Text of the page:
Travel Reference
In-Depth Information
donné un enseignement capital qui nous manquait. Il a délié en nous la
liberté.' (187; Modern French-Canada begins with him. He gave us a
capital lesson that we were missing. He released liberty within us.)
Perhaps it would be more accurate to say that Borduas unleashed 'lib-
eration,' since, for him freedom is less an ideal to be sought than a goal
to be constructed, as Vadeboncoeur goes on to explain: 'il nous a fait la
théorie et l'illustration de l'illimité!' (190; he provided us with a theory
and illustration of the unlimited!)
Borduas's own paintings, 'illustrations' of his freedom and of the un-
limited power of imagination, often feature the tree, particularly in the
landscapes of his early work, hardly surprising for a student of Ozias
Leduc (chapter four). Not only did he copy Leduc's Arbre de vie in 1927,
but the tree is a central figure in several of his first non-representational
( (non-figuratif) ) oil paintings, including the well-known Les arbres dans la
nuit from 1943 (plate 8). From a formal standpoint, the darkness of
night is rendered by a black ground applied first over the entire canvas
in broad strokes, then modulated with swathes of brown and purple.
Set against this background stand two erect, tapered forms of light tone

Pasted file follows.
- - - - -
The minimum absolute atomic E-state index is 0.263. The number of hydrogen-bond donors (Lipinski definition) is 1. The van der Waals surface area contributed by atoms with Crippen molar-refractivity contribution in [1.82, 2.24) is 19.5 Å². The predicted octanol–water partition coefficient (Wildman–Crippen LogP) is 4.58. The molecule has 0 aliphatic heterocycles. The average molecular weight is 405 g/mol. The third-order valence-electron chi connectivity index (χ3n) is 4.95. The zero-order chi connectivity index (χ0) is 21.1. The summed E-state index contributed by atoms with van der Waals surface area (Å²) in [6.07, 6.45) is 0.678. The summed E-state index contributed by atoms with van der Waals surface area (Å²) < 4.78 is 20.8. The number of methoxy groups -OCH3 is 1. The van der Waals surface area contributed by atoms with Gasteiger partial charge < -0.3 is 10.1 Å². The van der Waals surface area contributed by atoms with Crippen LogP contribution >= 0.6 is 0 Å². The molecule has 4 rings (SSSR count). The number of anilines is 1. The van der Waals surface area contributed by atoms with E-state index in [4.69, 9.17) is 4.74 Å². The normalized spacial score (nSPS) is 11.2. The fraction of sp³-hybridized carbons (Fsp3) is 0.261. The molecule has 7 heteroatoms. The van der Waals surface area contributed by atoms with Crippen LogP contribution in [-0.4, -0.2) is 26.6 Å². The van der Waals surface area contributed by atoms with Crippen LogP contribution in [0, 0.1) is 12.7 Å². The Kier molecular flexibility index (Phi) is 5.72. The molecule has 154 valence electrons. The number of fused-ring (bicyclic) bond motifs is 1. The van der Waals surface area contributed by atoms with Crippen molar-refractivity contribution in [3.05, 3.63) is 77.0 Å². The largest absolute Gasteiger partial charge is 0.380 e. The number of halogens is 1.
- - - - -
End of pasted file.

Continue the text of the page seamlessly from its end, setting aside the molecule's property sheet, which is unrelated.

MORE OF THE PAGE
with protuberances forked upward, which appear tree-like to the spec-
tator (aided by the title), much as they must have to Borduas (aided by
visual memory). They are denuded and white, as if struck by lightning,
recalling the tree in Leduc's Le cumulus bleu , yet they remain steadfast,
elegant, and luminous, creating a positive image against the seemingly
negative background. Surrounding them are several unidentifiable yet
suggestive geomorphic forms: the trees seem to stand on a circular plat-
form, a pedestal or island isolated from the surrounding sea of dark-
ness; to the right, closing the composition, is a blade-like vertical form,
also of light tone, which may suggest another tree, itself bordered by a
green band implanted with dark circles, which are matched by those on
the 'handle' of another form with the air of a scythe, closing the top of
the composition. The vertical 'tree' to the right leans towards the two
others and nearly touches the upper arc of the blade, forming a sort of
arch for the two 'trees' in the middle and for a set of yellow strokes
whose formlessness and loose contours suggest the pent-up motion of
charges of energy. Adjacent to the right form is a three-pronged figure
whose flesh-like colour and digital protrusions suggest a hand, set im-
mediately over a red square; both colours are picked up by a bent oval
to the left, above which are two red biomorphic, lip-like ovals with
dark centres; in the middle of the canvas, on each side of the tree are
two white, luminous circular forms, which flank the central trees as if
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